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Skrei Cod: The New Food Fetish

Skrei Cod: The New Food Fetish

Salted cod and stockfish now appear on starred restaurant menus and the Skrei cod season gets off to a start, taking white fish to a new level.

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Kale, chia seeds, quinoa… every year the trendy food charts predict what we shall be eating in the near future and the ingredients brought back into vogue by celebrity chefs will be adopted en masse by local restaurants, fast food eateries and supermarkets alike, as well as appearing in our domestic kitchens. A new food-fetish will make its debut in starred restaurant menus this coming winter; it comes from Norway and is the last word in white fish. Going under the name of Skrei cod (pronounced skray), this special and extremely sought-after northern cod species is fished in the Norwegian fjords before being air shipped off to kitchens all around the world where it may be consumed fresh but also, and above all, in the form of salted cod and stockfish (dried). An ingredient dating back to the Viking Age which is now being enjoyed by diners in Park Avenue and the City of London.

Italy, Norway and Portugal

Constantly on the lookout for new ingredients of superior organoleptic properties, foods that are sustainable or representative of traditional haute cuisine, the chefs of Italy and Portugal – countries which have always led the demand for salted cod and stockfish – have blazed the trail to this product’s international distribution, by picking up the threads of traditional recipes and introducing new cooking methods and unprecedented combinations with other ingredients. Enrico Crippa of the Piazza Duomo Restaurant in Alba (3 Michelin stars in Piedmont) and Norwegian chef Ørian Johannessen (winner of the 2015 Bocuse d’Or) have gone to work on an unusual yet highly successful combination with Barbera d’Asti, a highly structured red wine, creating original dishes such as Cod with tomato leaves or Stockfish and chick peas signed by Crippa and the Salted cod and potato choux with a smattering of bacon crumbs or Crisp cod with green peas and capers by Johannessen. In the native land of Bacalhau, Portugal, they have even organized a SkreiFest at Lisbon’s Mercado da Ribeira, where chef António Loureiro (Portugal Chef of the Year 2015) has presented dishes like his Taco with skrei confit in olive oil.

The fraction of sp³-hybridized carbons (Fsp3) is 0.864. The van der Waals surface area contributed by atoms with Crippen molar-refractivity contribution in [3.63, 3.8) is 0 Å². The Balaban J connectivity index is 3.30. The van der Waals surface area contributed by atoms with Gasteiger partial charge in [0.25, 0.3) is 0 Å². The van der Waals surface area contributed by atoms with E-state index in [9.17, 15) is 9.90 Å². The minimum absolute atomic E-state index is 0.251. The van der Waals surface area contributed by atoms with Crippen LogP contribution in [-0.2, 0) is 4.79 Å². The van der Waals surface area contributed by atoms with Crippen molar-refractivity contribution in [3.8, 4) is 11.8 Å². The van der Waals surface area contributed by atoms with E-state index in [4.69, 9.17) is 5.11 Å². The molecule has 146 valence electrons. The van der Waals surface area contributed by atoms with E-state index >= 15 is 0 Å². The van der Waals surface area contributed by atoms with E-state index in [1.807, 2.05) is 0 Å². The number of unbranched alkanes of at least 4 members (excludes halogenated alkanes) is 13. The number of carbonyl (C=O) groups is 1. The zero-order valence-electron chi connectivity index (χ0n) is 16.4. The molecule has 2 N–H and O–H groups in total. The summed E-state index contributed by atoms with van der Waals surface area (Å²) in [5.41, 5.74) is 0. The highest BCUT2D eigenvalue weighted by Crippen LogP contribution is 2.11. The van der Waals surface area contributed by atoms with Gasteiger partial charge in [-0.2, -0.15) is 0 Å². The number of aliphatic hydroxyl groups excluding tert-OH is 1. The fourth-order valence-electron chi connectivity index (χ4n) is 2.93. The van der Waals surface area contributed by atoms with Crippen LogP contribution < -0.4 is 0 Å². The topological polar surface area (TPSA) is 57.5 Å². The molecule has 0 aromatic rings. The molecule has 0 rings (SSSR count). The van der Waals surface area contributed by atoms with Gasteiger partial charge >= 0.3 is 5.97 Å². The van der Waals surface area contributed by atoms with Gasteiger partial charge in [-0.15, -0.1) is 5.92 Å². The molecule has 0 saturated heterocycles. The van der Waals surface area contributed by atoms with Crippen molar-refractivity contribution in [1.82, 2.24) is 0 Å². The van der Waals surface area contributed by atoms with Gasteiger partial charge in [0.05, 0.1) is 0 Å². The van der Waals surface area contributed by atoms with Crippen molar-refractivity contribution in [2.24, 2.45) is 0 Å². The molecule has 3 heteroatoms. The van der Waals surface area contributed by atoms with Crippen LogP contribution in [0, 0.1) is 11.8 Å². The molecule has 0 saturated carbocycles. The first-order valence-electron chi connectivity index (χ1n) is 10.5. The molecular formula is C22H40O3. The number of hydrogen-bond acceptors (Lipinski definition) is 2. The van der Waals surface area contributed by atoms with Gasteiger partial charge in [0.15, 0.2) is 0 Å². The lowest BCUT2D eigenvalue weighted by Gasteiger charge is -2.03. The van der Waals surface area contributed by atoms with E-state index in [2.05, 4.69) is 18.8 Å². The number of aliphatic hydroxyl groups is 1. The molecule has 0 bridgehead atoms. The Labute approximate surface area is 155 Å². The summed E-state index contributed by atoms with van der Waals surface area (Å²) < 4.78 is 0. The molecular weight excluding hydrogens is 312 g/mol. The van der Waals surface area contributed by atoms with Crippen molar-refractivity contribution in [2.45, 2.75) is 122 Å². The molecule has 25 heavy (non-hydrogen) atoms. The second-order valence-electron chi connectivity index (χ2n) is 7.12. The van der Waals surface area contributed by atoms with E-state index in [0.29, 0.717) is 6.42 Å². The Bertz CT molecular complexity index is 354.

Great Britain and United States

Also in Great Britain and the United States, the first starred chefs have introduced Skrei to their winter menus and have nothing but enthusiastic comments for this ingredient. In the words of Michel Roux Jr., three-starred chef of Le Gavroche in London "It's fantastic: glistening, beautiful cod that's the freshest I've seen for a long time. It breaks into beautiful translucent flakes, which is always a sign of quality" – a Cod Bourguignonne has appeared on his menu. Meanwhile, chef Marcus Jernmark, of the Aquavit Restaurant in New York City cooks it because “New Yorkers are always looking for seasonal and high-quality products, so it was fun to combine those elements and serve something authentic, extremely seasonal and new to New York guests".

Don’t just call it cod, it would be like confusing poulet de Bresse with chicken nuggets. Skrei is a fully grown wild cod fish belonging to the Gadus Morhua species native to the Barents sea, fished off the Lofoten islands of Norway between January and April, when it swims towards the coast to spawn – this is why it is called the “fish of love”. Having migrated for vast distances, the flesh of this fish is exceptionally firm with flakes that are tender, white and compact. Skrei is a tasty fish that is low in fat, and must meet stringent requirements all along the supply chain to be graded as such: only 10% of migrating cod becomes Skrei and this makes it a premium delicacy at a premium price, comparable to products such as caviar, foie gras and other luxury food items. Similarly to many products whose quality used to be uncertified, today even the white fish category has its top level.

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